I’M considering embracing independence for the first time after 50 years, activism in a very different movement.

Many powerful arguments lead me, and one of the most powerful is the person of the First Minister.

She is the anchor and the symbol of a mature and responsible government, and for now the only real hope of holding the middle ground and bringing the nation with her.

No movement for independence can afford to lose this leader. None before her had anything like the stature.

If there is substance in the recurring accusations of wrongdoing in the legal wrangling with her predecessor, there is only one way past that: admission, apology, understanding and forgiveness from the public.

Anything else leads to unnecessary tragedy. I don’t name examples because I don’t need to.

I don’t believe the First Minister has been incompetent enough to set a time-bomb for herself, but if she has she should say so and the nation should move on with her.

As it stands, I believe what she’s saying, that accusations of misdemeanour on her part are guesswork and nonsense.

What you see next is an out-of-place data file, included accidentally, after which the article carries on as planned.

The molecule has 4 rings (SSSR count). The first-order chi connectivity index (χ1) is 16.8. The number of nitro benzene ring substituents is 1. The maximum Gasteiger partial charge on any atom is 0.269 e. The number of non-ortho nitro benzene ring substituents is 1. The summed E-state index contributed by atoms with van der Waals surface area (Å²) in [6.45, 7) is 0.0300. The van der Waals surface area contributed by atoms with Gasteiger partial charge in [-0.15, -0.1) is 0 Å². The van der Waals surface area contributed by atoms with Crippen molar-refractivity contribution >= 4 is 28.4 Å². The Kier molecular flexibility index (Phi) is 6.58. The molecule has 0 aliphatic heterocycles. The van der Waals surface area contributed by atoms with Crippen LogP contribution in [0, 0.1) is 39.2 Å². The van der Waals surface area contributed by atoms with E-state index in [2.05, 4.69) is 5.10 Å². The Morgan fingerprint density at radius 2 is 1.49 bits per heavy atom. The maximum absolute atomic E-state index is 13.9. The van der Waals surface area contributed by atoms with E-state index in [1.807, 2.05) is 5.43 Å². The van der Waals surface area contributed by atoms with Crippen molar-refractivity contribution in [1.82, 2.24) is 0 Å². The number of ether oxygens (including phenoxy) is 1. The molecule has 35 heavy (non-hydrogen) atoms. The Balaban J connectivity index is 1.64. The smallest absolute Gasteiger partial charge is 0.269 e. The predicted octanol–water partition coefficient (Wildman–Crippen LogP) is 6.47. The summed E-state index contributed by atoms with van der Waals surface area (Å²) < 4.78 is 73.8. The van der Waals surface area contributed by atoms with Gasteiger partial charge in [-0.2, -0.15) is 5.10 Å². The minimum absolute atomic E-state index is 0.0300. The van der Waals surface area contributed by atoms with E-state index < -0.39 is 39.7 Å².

Tim Cox, Bern, Switzerland.


I AM, like many others, deeply concerned that the Scottish Government's vaccination rate leaves it extremely questionable that the Scottish Parliament election in May should proceed.

Apart from the complexities of establishing and maintaining safe polling stations, we should especially remember those voters in the age group thirty and under who would not have received the vaccination by May. This would mean the Scottish Government, having cancelled exams in June of this year for fear of increasing infection, would be saying to those in education and further education, it is not safe to sit exams but it is safe to go out to a busy polling station.

MJ Dunsmore, Kilmacolm.


I MUST take issue with Martin Redfern (Letters, January 17) regarding his view that Nicola Sturgeon is exploiting the daily Covid briefings for political advantage. I have listened to the majority of the broadcasts and on occasions when journalists have tempted her to comment on other matters apart from Covid, she has declined to do so, and kept to the public health brief. I note Mr. Redfern makes no objection to Boris Johnstone and his colleagues, or to the Welsh First Minister, updating the public on the current state of the pandemic.